The perfect is the enemy of, well, everything

The concluding sessions for Sorcerer Marseille! I love it when the rolled outcomes make NPCs go batshit. At one point you get to see me act out the same stare that Cage is thoughtfully providing for you in the accompanying image.

Session 4 finally brings the slow burn of the previous sessions’ mere weirdness into raw and terrible focus for both sorcerers. I took great pleasure in “replying” to Gregory’s mistaken observation in a previous session that Chloe’s life was so easy and uncomplicted compared to Livia’s.

Here’s my complex, detailed, sophisticated, and highly-nuanced notes to prepare for these sessions:

I also really liked the way the two characters were desperate to get back together, but as soon as they did, ran smack into power-rivalry. People who order demons around (i) get used to doing it and (ii) refuse to tolerate it, which is one of my favorite dynamics to see arise spontaneously in play.

With the help of excellent patron & Adept Play contributor Rod Anderson, I have finally figured out how to order videos in a playlist!

Session 4 is embedded below in four parts. Session 5 finishes play with distinctive craziness. Here’s Session 5 from the start, also with play-through.

I think I shorted our ending a little, much as I did for the Sorcerous Pets game. In this case, the closure really needed more play to focus on Livia’s pregnancy and on the death of Vanessa, Chloe’s friend. I might want to think about why that’s happening.

As a final point, it’s been quite a while since I played a Passing demon with human form or an Inconspicuous demon with a vocal personality concept – in other words, in the past year or two, nearly all the demons I’ve played have been relatively inarticulate. Objects, Passing with animal form, surreal Inconspicuous things. I certainly like doing all of those, but it’s definitely different from playing demons who can talk normally.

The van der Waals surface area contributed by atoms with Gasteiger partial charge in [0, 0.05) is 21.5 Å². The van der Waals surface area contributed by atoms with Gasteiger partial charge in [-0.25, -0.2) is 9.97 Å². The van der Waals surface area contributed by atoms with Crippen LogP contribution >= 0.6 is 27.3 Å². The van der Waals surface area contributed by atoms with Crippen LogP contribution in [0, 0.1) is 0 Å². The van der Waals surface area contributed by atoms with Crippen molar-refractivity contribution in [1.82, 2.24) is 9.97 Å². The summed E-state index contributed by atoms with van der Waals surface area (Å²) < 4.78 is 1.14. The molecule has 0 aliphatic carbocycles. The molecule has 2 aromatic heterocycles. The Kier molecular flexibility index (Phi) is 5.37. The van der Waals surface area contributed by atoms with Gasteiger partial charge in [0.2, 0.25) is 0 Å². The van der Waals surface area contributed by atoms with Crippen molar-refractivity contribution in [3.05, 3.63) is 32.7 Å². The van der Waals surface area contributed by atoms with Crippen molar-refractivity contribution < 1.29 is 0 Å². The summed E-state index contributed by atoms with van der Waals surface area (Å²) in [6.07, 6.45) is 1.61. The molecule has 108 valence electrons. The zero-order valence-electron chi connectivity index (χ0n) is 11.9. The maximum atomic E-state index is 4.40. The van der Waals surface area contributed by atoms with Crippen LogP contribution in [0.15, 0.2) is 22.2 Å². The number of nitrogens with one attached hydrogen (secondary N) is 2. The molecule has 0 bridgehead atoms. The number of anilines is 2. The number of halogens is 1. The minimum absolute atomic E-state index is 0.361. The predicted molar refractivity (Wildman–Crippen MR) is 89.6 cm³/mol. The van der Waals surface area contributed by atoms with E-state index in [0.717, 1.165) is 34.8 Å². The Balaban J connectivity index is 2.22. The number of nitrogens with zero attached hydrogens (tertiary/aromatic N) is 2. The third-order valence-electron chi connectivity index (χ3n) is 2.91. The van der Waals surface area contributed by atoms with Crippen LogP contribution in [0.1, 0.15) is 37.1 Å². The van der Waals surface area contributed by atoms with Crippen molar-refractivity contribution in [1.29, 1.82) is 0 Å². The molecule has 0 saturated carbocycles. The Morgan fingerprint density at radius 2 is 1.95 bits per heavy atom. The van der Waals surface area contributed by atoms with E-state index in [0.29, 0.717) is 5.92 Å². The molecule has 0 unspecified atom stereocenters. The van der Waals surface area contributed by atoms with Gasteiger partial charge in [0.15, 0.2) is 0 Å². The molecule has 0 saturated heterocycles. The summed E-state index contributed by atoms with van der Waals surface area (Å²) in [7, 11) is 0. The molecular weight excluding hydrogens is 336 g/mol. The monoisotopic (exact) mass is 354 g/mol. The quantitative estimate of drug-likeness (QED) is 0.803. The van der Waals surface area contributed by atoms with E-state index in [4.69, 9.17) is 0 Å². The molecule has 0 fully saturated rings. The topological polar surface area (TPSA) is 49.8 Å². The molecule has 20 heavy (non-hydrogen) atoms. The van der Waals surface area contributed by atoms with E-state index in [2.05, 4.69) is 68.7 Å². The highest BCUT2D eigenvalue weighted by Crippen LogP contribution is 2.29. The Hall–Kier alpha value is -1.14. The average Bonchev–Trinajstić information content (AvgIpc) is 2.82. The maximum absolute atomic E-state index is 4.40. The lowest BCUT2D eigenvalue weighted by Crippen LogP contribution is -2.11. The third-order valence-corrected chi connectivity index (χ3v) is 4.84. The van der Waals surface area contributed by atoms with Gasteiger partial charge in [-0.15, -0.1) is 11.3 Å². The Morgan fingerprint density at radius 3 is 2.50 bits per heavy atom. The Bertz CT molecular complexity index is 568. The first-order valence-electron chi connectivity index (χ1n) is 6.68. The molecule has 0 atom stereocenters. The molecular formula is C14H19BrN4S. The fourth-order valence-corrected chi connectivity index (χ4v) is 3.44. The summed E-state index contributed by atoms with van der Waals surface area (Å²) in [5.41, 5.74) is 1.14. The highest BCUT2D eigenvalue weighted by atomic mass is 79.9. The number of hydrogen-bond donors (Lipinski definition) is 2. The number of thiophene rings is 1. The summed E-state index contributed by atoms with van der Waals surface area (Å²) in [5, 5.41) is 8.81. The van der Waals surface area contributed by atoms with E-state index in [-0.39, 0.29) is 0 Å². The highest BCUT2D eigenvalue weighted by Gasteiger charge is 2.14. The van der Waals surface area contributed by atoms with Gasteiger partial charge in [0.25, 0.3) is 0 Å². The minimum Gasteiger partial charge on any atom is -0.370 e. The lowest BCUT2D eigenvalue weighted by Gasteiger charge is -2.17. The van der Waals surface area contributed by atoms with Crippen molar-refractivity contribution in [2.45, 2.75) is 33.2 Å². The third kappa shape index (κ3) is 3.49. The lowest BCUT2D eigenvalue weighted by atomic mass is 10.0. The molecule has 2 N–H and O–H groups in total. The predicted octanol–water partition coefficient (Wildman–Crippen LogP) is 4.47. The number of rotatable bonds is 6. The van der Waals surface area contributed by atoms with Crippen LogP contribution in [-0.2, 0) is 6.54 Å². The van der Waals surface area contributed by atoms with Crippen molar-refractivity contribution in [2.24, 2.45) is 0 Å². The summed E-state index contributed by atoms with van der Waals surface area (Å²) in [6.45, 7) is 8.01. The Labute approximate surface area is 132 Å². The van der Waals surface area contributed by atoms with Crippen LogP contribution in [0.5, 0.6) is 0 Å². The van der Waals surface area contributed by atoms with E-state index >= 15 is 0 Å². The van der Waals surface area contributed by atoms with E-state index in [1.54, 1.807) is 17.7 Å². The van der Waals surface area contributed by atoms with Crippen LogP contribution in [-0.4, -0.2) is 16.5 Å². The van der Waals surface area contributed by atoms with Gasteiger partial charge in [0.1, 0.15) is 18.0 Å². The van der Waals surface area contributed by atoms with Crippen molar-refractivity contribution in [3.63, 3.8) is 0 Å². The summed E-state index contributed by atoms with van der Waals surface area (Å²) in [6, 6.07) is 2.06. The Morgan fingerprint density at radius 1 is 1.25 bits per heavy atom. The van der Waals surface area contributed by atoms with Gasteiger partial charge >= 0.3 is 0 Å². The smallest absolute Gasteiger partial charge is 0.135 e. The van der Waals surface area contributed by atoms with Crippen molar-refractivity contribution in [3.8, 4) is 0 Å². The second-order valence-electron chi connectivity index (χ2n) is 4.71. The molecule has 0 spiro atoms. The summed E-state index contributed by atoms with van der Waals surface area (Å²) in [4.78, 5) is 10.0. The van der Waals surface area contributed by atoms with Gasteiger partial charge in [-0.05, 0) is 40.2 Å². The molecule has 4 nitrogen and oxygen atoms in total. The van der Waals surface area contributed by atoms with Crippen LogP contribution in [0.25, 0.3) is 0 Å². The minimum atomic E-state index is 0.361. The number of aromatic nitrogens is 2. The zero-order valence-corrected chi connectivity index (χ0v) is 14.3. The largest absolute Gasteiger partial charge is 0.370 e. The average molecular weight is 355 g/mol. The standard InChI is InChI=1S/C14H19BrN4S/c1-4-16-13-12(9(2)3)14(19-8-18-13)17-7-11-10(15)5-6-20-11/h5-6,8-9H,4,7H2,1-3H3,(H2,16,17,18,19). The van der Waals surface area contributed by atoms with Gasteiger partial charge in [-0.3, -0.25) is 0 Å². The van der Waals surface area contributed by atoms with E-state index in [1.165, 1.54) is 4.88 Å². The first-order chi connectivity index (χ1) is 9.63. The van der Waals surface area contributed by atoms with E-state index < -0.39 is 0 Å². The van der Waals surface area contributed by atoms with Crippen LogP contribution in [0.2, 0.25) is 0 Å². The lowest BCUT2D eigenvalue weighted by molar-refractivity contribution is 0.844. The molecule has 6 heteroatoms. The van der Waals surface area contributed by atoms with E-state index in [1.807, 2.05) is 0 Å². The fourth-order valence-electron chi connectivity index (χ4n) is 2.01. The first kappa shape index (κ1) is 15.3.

3 responses to “The perfect is the enemy of, well, everything”

  1. Chloé’s kicker resolution


    We discussed about it with Laura and we felt that Chloé's kicker (Vanessa's death) was not really resolved, or if it is, in a way that we couldn't really feel it. You mention that you shorted the end. My feeling is that my character, Livia's, was so messy that it attracted all the focus of the game (which was totally unvolontary). The ring seems to be totally linked wit Livia's kicker, and even if Adam came from Chloé's diagram, I can't really see the link with Vanessa's death. The main line seems to be the reactions from the cops and the need for Chloé to react to that, which she did by coming to the church. My feeling is that the end answered to different kickers, something like "My mother discovered the stealing of the ring" (Livia), and "Adam has bind a demon" from Chloe. Still thinking about it.

    • I completely agree. I was

      I completely agree. I was distracted by the connections, interactions, complications, and implications that had arisen through all the Weaving, and Vanessa was lost.

    • I think a question worth to
      I think a question worth to be asked collectively with the input of our experience (Laura and me) is why it happened. My assumption is to recognize that the game is a collective process in terms of group dynamics and there are moments where I realized that (Laura and me discussed about it) but we didn’t explicitly stress it.

      I still have to think why and by which mechanisms we couldn’t, as a group, raise and work the issue in play. I’ll deconstruct my own reasoning in a future post!

Leave a Reply